Miami Trip!-Part Three

The Florida vacation was coming to an end.  Hopefully, you’ve read Part One and Two.  If not, please go back and read to catch up!  The whole point of my sharing this trip is to provide some encouragement for you to plan flights or flying expeditions that are out of your comfort zone.  When arranging your own excursions, expect apprehension and some anxiety.  That comes most times for me when planning a trip, especially when traveling to a new and unfamiliar location.  Growth happens when you push through the anxiety and nervousness.  You can do anything you want to do!

“Strength and growth come only through continuous effort and struggle.” -Napoleon Hill

View from the Miami International Airport control tower

Hi-Ho, Hi-Ho, To The Tower We Go!

One of the highlights of this trip, the flight over The Keys, had been hugely successful and more memorable than I’d imagined.  Before my son and his girlfriend had to head home, we had one more experience together that was arranged by my friend William.  William works for the FAA at Miami International Airport. He invited us to tour the tower at the airport and visit the radar room.  It was like The Hunt for Red October down there in that room.  The environment is completely dark except for these monitors that are constantly sweeping in circles, scanning to keep up with all of the air traffic in their domain.  We were able to get “behind-the-scenes,” in all kinds of back rooms with batteries, cables, recorders, etc., etc.  Way more technology than my brain can comprehend!  

The tower was extremely busy.  The airport itself covers more than 3,000 acres.  There are over 1,000 daily flights, serving nearly 170 destinations.  In 2018, more than 45,000,000 passengers traveled through this airport.  It was very cool hearing the radio transmissions and seeing the planes arriving at one of the four runways there.  Watching the planes taxi on the ground from the 320-foot tower felt like witnessing a life-size game of Risk!  There are many airplanes moving around at any given time, all coordinated to perfection for maximum efficiency and safety.  We were able to look through the binoculars, which they actually do use mostly to verify that the landing gear has been extended, particularly on the smaller airplanes.  It was impressive.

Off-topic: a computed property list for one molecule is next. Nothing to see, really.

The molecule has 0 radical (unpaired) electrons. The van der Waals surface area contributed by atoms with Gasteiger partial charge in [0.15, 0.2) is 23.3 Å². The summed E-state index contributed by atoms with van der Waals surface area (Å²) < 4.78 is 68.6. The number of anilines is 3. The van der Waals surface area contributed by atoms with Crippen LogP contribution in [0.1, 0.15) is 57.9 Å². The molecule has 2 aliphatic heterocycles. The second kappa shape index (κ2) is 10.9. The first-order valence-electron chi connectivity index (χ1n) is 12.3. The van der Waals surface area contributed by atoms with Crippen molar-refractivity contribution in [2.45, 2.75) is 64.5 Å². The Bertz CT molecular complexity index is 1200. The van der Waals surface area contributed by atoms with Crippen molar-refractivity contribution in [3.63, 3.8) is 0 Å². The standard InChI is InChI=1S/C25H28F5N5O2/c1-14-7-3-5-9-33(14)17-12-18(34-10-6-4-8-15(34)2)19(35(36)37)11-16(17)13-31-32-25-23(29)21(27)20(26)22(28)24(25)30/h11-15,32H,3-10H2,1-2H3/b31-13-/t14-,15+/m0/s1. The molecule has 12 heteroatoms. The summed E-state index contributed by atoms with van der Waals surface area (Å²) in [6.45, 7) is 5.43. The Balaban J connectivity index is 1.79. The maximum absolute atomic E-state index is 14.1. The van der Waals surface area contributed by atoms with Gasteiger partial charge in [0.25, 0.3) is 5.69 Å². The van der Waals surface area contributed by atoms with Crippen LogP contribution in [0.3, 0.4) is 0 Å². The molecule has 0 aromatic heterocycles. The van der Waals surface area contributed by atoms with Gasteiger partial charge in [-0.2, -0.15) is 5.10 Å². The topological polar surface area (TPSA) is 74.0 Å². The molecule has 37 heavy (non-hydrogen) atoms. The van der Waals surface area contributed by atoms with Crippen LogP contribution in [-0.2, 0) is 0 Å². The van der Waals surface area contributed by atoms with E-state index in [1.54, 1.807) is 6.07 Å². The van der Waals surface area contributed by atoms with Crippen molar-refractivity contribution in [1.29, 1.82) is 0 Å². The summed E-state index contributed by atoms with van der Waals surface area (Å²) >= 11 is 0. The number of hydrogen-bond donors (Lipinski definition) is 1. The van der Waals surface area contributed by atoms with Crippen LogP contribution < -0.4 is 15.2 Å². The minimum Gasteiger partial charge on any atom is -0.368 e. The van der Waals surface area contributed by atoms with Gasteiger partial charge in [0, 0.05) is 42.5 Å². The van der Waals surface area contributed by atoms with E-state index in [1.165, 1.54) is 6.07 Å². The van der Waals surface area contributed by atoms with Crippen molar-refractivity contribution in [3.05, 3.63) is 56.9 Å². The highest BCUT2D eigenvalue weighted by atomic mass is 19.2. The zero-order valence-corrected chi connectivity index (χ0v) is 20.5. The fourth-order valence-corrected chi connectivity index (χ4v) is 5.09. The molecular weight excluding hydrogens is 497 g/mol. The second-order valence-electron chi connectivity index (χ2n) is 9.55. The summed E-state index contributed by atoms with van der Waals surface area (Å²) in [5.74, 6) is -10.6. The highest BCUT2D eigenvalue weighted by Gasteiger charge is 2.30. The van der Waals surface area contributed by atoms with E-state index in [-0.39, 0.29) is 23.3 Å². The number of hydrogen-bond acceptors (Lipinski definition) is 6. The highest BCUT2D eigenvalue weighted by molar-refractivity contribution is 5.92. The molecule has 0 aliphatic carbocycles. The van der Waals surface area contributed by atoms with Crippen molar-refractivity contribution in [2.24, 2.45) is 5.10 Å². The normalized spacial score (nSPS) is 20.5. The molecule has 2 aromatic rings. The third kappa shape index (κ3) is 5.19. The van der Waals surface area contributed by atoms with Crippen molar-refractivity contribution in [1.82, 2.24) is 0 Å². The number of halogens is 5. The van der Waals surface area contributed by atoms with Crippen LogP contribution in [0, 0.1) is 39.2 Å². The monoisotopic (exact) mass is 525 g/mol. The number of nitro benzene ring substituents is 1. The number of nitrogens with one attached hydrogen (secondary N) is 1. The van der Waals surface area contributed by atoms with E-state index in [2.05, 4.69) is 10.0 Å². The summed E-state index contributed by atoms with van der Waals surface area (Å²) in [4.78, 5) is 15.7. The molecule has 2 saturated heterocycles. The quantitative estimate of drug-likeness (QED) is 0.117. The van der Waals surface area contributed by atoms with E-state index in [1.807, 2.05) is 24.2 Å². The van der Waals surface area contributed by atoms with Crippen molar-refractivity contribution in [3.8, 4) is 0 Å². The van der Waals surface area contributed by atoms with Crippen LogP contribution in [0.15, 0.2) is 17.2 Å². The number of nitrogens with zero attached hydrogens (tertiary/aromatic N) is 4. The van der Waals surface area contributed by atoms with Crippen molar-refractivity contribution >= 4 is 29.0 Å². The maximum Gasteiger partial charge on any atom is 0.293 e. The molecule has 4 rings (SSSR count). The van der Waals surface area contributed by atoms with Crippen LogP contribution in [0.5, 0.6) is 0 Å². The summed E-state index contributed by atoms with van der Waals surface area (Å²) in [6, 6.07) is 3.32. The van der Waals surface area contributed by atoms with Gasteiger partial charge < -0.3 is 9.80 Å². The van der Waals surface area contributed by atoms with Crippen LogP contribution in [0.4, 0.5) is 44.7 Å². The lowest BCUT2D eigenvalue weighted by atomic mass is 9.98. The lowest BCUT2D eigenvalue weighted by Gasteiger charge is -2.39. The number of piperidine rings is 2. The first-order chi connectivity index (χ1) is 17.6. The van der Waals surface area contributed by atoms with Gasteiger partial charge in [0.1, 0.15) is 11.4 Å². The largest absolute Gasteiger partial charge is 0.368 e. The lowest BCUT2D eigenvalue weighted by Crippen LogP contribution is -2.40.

All Good Things Must Come To An End

The next day, my son and his girlfriend hopped on a flight (the Miami Airport terminal car traffic is ridiculous, by the way).  It was time for my journey back home to begin.  I had a short flight on departure day to Titusville, Florida.  My good friends Barbara Kennedy and Jennifer Datz (aka The Kennedy Flygirls) invited me to visit and receive a backstage tour of their work wonderland, NASA and The Kennedy Space Center.  After a good nights sleep at Barbara’s, we had a FULL day ahead.  I met many employees in all kinds of departments that I never even knew existed.  There were numerous launch pads, gift stores, crawler-transporters, helicopters, jets, gift stores, rockets, museums, gift stores, cafeterias, historic buildings, and did I mention, gift stores?  Darn it!  Each store had different items, so of course, there were items in each store that I wanted!  Those darn scientists know how to reel you in, don’t they? They’re just too smart.  

Some of the massive buildings that housed rockets, shuttles or assembly equipment were to such an inconceivable scale, it was difficult to appreciate.  Even standing in front of them, was like looking into a black hole.  There is barely a frame of reference to compare them to.  The amount of concrete, building materials, man-hours, etc. to create such entities is amazing.  This is probably how I looked the whole day during the tour…😳 OR 🤯 OR 🥴.  Whoa.  Quoting the great philosopher Forrest Gump, “that’s all I’m going to say about that.”